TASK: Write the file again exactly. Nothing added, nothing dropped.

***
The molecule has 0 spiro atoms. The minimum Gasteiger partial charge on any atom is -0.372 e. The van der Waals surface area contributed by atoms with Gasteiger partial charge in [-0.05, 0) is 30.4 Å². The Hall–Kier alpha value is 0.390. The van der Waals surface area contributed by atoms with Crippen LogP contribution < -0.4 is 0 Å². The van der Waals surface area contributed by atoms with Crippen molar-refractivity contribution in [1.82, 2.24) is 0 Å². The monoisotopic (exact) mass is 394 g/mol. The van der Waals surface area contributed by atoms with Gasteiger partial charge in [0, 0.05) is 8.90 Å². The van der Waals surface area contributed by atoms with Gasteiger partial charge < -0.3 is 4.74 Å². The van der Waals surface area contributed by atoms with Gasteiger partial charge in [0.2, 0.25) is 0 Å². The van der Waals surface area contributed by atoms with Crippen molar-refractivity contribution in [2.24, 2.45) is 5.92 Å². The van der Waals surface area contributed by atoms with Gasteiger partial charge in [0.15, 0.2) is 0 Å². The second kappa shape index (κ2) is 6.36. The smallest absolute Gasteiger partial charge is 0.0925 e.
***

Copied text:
The molecule has 0 spiro atoms. The minimum Gasteiger partial charge on any atom is -0.372 e. The van der Waals surface area contributed by atoms with Gasteiger partial charge in [-0.05, 0) is 30.4 Å². The Hall–Kier alpha value is 0.390. The van der Waals surface area contributed by atoms with Crippen LogP contribution < -0.4 is 0 Å². The van der Waals surface area contributed by atoms with Crippen molar-refractivity contribution in [1.82, 2.24) is 0 Å². The monoisotopic (exact) mass is 394 g/mol. The van der Waals surface area contributed by atoms with Gasteiger partial charge in [0, 0.05) is 8.90 Å². The van der Waals surface area contributed by atoms with Gasteiger partial charge < -0.3 is 4.74 Å². The van der Waals surface area contributed by atoms with Gasteiger partial charge in [0.2, 0.25) is 0 Å². The van der Waals surface area contributed by atoms with Crippen molar-refractivity contribution in [2.24, 2.45) is 5.92 Å². The van der Waals surface area contributed by atoms with Gasteiger partial charge in [0.15, 0.2) is 0 Å². The second kappa shape index (κ2) is 6.36. The smallest absolute Gasteiger partial charge is 0.0925 e.